really just objections to removing it within literal strings;
  several people clarified that they want to keep this literal-string
  usage, but don't mind losing the general case.

* Pro: The use of ``\`` for an escape character within strings is well
  known.

* Contra: But note that this particular usage is odd, because the
  escaped character (the newline) is invisible, and the special
  treatment is to delete the character.  That said, the ``\`` of
  ``\(newline)`` is still an escape which changes the meaning of the
  following character.


Alternate Proposals
===================

Several people have suggested alternative ways of marking the line
end.  Most of these were rejected for not actually simplifying things.

The one exception was to let any unfinished expression signify a line
continuation, possibly in conjunction with increased indentation.

This is attractive because it is a generalization of the rule for
parentheses.

The initial objections to this were:

- The amount of whitespace may be contentious; expression continuation
  should not be confused with opening a new suite.

- The "expression continuation" markers are not as clearly marked in
  Python as the grouping punctuation "(), [], {}" marks are::

      # Plus needs another operand, so the line continues
      "abc" +
          "def"

      # String ends an expression, so the line does not
      # not continue.  The next line is a syntax error because
      # unary plus does not apply to strings.
      "abc"
          + "def"

- Guido objected for technical reasons.  [#dedent]_ The most obvious
  implementation would require allowing INDENT or DEDENT tokens
  anywhere, or at least in a widely expanded (and ill-defined) set of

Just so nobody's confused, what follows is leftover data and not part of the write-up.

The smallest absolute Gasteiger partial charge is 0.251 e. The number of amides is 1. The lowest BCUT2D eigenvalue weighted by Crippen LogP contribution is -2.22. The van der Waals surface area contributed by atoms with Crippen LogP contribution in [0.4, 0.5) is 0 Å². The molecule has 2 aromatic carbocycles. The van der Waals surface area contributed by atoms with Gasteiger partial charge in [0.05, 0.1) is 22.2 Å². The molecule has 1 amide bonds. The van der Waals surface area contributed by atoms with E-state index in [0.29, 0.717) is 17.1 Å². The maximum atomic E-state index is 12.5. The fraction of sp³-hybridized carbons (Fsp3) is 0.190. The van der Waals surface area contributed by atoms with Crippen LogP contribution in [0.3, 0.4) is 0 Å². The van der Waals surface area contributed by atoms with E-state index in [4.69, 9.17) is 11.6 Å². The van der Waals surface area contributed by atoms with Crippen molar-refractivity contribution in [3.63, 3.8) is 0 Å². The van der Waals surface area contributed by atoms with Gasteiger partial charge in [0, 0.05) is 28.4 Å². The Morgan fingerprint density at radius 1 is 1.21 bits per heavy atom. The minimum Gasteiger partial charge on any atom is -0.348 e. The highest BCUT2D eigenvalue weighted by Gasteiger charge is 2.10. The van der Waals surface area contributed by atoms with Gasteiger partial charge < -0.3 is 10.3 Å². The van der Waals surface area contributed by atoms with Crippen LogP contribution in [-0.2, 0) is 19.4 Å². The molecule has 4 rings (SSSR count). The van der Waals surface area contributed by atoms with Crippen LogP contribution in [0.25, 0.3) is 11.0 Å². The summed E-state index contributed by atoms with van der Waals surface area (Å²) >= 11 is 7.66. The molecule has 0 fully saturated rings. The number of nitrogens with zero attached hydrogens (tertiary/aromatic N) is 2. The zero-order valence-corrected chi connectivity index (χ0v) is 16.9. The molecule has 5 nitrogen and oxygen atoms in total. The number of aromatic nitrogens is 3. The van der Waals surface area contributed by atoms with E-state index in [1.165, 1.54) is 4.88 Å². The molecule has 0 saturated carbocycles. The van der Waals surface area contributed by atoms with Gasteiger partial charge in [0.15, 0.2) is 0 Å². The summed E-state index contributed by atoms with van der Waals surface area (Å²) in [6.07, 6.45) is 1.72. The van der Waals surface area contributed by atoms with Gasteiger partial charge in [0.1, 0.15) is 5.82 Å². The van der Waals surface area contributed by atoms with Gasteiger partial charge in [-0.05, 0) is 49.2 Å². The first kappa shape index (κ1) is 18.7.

locations.  While this is of concern only for the internal parsing
  mechanism (rather than for users), it would be a major new source of
  complexity.

Andrew Koenig then pointed out [#lexical]_ a better implementation
strategy, and said that it had worked quite well in other
languages. [#snocone]_ The improved suggestion boiled down to:

    The whitespace that follows an (operator or) open bracket or
    parenthesis can include newline characters.

    It would be implemented at a very low lexical level -- even before
    the decision is made to turn a newline followed by spaces into an
    INDENT or DEDENT token.

There is still some concern that it could mask bugs, as in this
example [#guidobughide]_::

    # Used to be y+1, the 1 got dropped.  Syntax Error (today)
    # would become nonsense.
    x = y+
    f(x)

Requiring that the continuation be indented more than the initial line
would add both safety and complexity.


Open Issues
===========

* Should ``\``-continuation be removed even inside strings?

* Should the continuation markers be expanded from just ([{}]) to
  include lines ending with an operator?

* As a safety measure, should the continuation line be required to be
  more indented than the initial line?


References
==========

..  [#dedent] (email subject) PEP 30XZ: Simplified Parsing, van Rossum
    http://mail.python.org/pipermail/python-3000/2007-April/007063.html

..  [#lexical] (email subject) PEP-3125 -- remove backslash
    continuation, Koenig
    http://mail.python.org/pipermail/python-3000/2007-May/007237.html

..  [#snocone] The Snocone Programming Language, Koenig
    http://www.snobol4.com/report.htm

..  [#guidobughide] (email subject) PEP-3125 -- remove backslash
    continuation, van Rossum
    http://mail.python.org/pipermail/python-3000/2007-May/007244.html


Copyright
=========

This document has been placed in the public domain.